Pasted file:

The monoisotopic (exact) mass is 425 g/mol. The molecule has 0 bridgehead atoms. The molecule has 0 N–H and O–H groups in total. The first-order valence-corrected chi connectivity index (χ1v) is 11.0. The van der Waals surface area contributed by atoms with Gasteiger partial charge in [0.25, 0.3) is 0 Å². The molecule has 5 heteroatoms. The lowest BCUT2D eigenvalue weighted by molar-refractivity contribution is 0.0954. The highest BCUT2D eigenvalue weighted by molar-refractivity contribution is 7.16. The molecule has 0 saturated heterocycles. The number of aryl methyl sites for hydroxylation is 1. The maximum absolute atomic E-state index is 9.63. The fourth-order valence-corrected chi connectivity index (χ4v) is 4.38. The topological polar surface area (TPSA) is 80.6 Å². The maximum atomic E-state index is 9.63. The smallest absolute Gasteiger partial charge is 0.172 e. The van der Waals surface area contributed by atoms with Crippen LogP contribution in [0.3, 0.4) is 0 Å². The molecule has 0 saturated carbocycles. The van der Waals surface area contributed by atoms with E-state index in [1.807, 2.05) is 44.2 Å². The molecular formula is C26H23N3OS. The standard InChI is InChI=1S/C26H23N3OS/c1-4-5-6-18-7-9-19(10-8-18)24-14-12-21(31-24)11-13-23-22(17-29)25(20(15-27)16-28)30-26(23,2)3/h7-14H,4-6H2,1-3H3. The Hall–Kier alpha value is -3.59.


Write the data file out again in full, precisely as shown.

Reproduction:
The monoisotopic (exact) mass is 425 g/mol. The molecule has 0 bridgehead atoms. The molecule has 0 N–H and O–H groups in total. The first-order valence-corrected chi connectivity index (χ1v) is 11.0. The van der Waals surface area contributed by atoms with Gasteiger partial charge in [0.25, 0.3) is 0 Å². The molecule has 5 heteroatoms. The lowest BCUT2D eigenvalue weighted by molar-refractivity contribution is 0.0954. The highest BCUT2D eigenvalue weighted by molar-refractivity contribution is 7.16. The molecule has 0 saturated heterocycles. The number of aryl methyl sites for hydroxylation is 1. The maximum absolute atomic E-state index is 9.63. The fourth-order valence-corrected chi connectivity index (χ4v) is 4.38. The topological polar surface area (TPSA) is 80.6 Å². The maximum atomic E-state index is 9.63. The smallest absolute Gasteiger partial charge is 0.172 e. The van der Waals surface area contributed by atoms with Crippen LogP contribution in [0.3, 0.4) is 0 Å². The molecule has 0 saturated carbocycles. The van der Waals surface area contributed by atoms with E-state index in [1.807, 2.05) is 44.2 Å². The molecular formula is C26H23N3OS. The standard InChI is InChI=1S/C26H23N3OS/c1-4-5-6-18-7-9-19(10-8-18)24-14-12-21(31-24)11-13-23-22(17-29)25(20(15-27)16-28)30-26(23,2)3/h7-14H,4-6H2,1-3H3. The Hall–Kier alpha value is -3.59.